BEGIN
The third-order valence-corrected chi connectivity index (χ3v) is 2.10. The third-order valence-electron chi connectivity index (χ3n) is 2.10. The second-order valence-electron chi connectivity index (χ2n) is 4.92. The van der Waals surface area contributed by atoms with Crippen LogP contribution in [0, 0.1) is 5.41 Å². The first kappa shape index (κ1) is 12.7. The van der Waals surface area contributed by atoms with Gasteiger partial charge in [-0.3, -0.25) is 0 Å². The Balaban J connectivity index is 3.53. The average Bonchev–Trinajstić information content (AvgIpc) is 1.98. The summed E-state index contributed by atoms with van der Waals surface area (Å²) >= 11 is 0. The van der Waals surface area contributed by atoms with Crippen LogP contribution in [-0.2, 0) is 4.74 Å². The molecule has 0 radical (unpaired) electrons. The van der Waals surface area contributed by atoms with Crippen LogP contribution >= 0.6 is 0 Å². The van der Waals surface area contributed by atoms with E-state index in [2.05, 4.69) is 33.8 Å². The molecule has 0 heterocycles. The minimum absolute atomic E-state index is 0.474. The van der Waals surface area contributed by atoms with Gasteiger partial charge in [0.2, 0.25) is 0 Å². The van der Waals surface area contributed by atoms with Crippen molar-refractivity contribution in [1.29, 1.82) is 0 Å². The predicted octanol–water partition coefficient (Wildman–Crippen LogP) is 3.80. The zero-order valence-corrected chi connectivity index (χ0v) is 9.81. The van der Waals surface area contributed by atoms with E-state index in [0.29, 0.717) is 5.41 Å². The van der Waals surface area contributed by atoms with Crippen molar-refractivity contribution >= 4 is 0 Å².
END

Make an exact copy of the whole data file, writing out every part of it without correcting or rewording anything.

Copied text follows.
The third-order valence-corrected chi connectivity index (χ3v) is 2.10. The third-order valence-electron chi connectivity index (χ3n) is 2.10. The second-order valence-electron chi connectivity index (χ2n) is 4.92. The van der Waals surface area contributed by atoms with Crippen LogP contribution in [0, 0.1) is 5.41 Å². The first kappa shape index (κ1) is 12.7. The van der Waals surface area contributed by atoms with Gasteiger partial charge in [-0.3, -0.25) is 0 Å². The Balaban J connectivity index is 3.53. The average Bonchev–Trinajstić information content (AvgIpc) is 1.98. The summed E-state index contributed by atoms with van der Waals surface area (Å²) >= 11 is 0. The van der Waals surface area contributed by atoms with Crippen LogP contribution in [-0.2, 0) is 4.74 Å². The molecule has 0 radical (unpaired) electrons. The van der Waals surface area contributed by atoms with Crippen LogP contribution >= 0.6 is 0 Å². The van der Waals surface area contributed by atoms with E-state index in [2.05, 4.69) is 33.8 Å². The molecule has 0 heterocycles. The minimum absolute atomic E-state index is 0.474. The van der Waals surface area contributed by atoms with Gasteiger partial charge in [0.2, 0.25) is 0 Å². The van der Waals surface area contributed by atoms with Crippen molar-refractivity contribution in [1.29, 1.82) is 0 Å². The predicted octanol–water partition coefficient (Wildman–Crippen LogP) is 3.80. The zero-order valence-corrected chi connectivity index (χ0v) is 9.81. The van der Waals surface area contributed by atoms with E-state index in [0.29, 0.717) is 5.41 Å². The van der Waals surface area contributed by atoms with Crippen molar-refractivity contribution >= 4 is 0 Å².